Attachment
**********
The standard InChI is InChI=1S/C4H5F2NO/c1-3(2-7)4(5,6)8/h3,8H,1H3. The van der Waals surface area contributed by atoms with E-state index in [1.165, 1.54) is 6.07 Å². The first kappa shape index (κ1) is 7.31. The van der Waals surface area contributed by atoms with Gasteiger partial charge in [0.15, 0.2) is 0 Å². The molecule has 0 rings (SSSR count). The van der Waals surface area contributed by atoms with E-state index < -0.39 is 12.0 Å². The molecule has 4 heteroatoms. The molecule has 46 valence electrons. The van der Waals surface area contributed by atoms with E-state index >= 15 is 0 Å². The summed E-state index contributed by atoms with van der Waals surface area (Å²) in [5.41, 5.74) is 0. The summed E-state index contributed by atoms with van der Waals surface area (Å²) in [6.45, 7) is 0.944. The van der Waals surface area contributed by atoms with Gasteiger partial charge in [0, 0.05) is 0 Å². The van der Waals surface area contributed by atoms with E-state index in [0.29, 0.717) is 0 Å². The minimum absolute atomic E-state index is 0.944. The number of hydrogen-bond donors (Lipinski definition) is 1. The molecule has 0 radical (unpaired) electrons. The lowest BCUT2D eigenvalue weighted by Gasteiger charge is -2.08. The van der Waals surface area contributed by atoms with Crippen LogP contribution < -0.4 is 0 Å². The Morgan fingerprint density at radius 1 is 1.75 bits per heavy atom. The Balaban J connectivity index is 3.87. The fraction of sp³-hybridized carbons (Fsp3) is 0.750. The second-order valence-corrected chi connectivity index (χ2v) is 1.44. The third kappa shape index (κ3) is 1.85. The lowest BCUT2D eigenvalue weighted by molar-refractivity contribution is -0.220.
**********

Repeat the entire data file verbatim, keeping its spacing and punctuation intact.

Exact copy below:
The standard InChI is InChI=1S/C4H5F2NO/c1-3(2-7)4(5,6)8/h3,8H,1H3. The van der Waals surface area contributed by atoms with E-state index in [1.165, 1.54) is 6.07 Å². The first kappa shape index (κ1) is 7.31. The van der Waals surface area contributed by atoms with Gasteiger partial charge in [0.15, 0.2) is 0 Å². The molecule has 0 rings (SSSR count). The van der Waals surface area contributed by atoms with E-state index < -0.39 is 12.0 Å². The molecule has 4 heteroatoms. The molecule has 46 valence electrons. The van der Waals surface area contributed by atoms with E-state index >= 15 is 0 Å². The summed E-state index contributed by atoms with van der Waals surface area (Å²) in [5.41, 5.74) is 0. The summed E-state index contributed by atoms with van der Waals surface area (Å²) in [6.45, 7) is 0.944. The van der Waals surface area contributed by atoms with Gasteiger partial charge in [0, 0.05) is 0 Å². The van der Waals surface area contributed by atoms with E-state index in [0.29, 0.717) is 0 Å². The minimum absolute atomic E-state index is 0.944. The number of hydrogen-bond donors (Lipinski definition) is 1. The molecule has 0 radical (unpaired) electrons. The lowest BCUT2D eigenvalue weighted by Gasteiger charge is -2.08. The van der Waals surface area contributed by atoms with Crippen LogP contribution < -0.4 is 0 Å². The Morgan fingerprint density at radius 1 is 1.75 bits per heavy atom. The Balaban J connectivity index is 3.87. The fraction of sp³-hybridized carbons (Fsp3) is 0.750. The second-order valence-corrected chi connectivity index (χ2v) is 1.44. The third kappa shape index (κ3) is 1.85. The lowest BCUT2D eigenvalue weighted by molar-refractivity contribution is -0.220.